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US v Cooper

4-10-2014 Delaware:

US v Cooper

Keith Allen Cooper (“Cooper”) is a sex offender who was convicted of rape in Oklahoma and paroled prior to the enactment of the Sex Offender Registration and Notification Act (“SORNA” or the “Act”), Pub.L. No. 109–248, 120 Stat. 587, 590–611 (2006) (codified primarily at 18 U.S.C. § 2250 & 42 U.S.C. § 16901 et seq .). After Congress enacted SORNA, Cooper was convicted of failing to comply with the sex offender registration requirements set forth in SORNA. In bringing this appeal, Cooper invokes the nondelegation doctrine, challenging the constitutionality of the provision of SORNA in which Congress delegated to the Attorney General the authority to determine the applicability of the Act's registration requirements to pre-SORNA sex offenders.

We conclude that SORNA does not violate the nondelegation doctrine. Accordingly, we will affirm Cooper's conviction.

In 1999, Cooper was convicted in Oklahoma state court on three counts of rape in the first degree. Cooper was paroled in January 2006. As required by pre-SORNA law, he registered as a sex offender in Oklahoma on or around January 20, 2006.

In July 2006, Congress enacted SORNA, which requires sex offenders to comply with specific registration requirements and to update registration information in the event of a change of name, address, employment, or student status. Pursuant to the promulgation of an administrative rule on February 28, 2007, and subsequent issuance of a final rule, the Attorney General made SORNA's registration requirements applicable to individuals (such as Cooper) who were convicted of sex offenses prior to the enactment of SORNA.

In or around early 2011, Cooper moved from Oklahoma to Delaware. Although SORNA required Cooper to notify authorities of this change in residence, Cooper did not provide either Oklahoma or Delaware authorities with his updated residence information, nor did he separately register as a sex offender in Delaware after moving there.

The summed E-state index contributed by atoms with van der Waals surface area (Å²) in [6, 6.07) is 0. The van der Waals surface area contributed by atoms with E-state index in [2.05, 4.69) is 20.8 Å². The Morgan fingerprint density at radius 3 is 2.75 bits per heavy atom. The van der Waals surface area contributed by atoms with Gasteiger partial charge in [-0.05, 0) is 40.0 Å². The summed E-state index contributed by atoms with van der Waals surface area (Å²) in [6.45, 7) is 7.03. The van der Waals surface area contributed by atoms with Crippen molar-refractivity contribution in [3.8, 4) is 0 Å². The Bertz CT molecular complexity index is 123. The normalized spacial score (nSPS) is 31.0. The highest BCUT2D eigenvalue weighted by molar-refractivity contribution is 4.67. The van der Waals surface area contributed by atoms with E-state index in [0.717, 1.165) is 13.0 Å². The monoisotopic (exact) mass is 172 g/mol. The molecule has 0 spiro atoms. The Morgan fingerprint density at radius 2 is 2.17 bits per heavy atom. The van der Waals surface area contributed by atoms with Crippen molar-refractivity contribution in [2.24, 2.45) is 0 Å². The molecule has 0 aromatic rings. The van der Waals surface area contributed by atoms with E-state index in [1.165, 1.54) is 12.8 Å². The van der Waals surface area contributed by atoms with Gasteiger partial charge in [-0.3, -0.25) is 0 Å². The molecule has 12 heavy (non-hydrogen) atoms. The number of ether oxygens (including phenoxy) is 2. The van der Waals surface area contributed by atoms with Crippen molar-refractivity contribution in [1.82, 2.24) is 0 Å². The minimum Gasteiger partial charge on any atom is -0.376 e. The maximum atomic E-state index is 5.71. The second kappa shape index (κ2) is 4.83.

In 2012, Cooper was arrested and charged with one count of failure to register as a sex offender, in violation of 18 U.S.C. § 2250(a), in the United States District Court for the District of Delaware. On November 2, 2012, Cooper moved to dismiss the indictment on the basis that, inter alia, SORNA's delegation of authority to the Attorney General to determine the applicability of the Act's registration requirements to pre-SORNA sex offenders violates the nondelegation doctrine and thus is unconstitutional. The District Court denied Cooper's motion to dismiss.

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Relevant to this appeal, SORNA makes it a federal crime for any person who is required to register, and who travels in interstate or foreign commerce, to knowingly fail to register or to update registration. 18 U.S.C. § 2250(a).1 Once a sex offender is subject to SORNA's registration requirements, that offender can be convicted under § 2250 if he thereafter engages in interstate or foreign travel and then fails to register. See Carr v. United States, 560 U.S. 438, 447, 130 S.Ct. 2229, 176 L.Ed.2d 1152 (2010).

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It may well be, as Justice Scalia has written, that in delegating this responsibility to the Attorney General, Congress “sail[ed] close to the wind with regard to the principle that legislative powers are nondelegable.” Reynolds v. United States, ––– U.S. ––––, ––––, 132 S.Ct. 975, 986, 181 L.Ed.2d 935 (2012) (Scalia, J., dissenting). Indeed, we are puzzled as to why Congress decided to delegate to the Attorney General the authority to determine the applicability of SORNA's registration requirements to pre-SORNA offenders. The decision to make SORNA's registration requirements applicable to pre-Act offenders is a weighty one—particularly for the class of pre-SORNA offenders affected by that decision. Although we find Congress' delegation of this important decision curious at best, we hold that it does not amount to an unconstitutional abdication.

Under controlling nondelegation doctrine jurisprudence, the hurdle for the government in this case is not high.6 Applying the precedential authority on the nondelegation doctrine, we conclude that SORNA's delegation to the Attorney General in 42 U.S.C. § 16913(d) does not violate the nondelegation doctrine. Accordingly, we will affirm.

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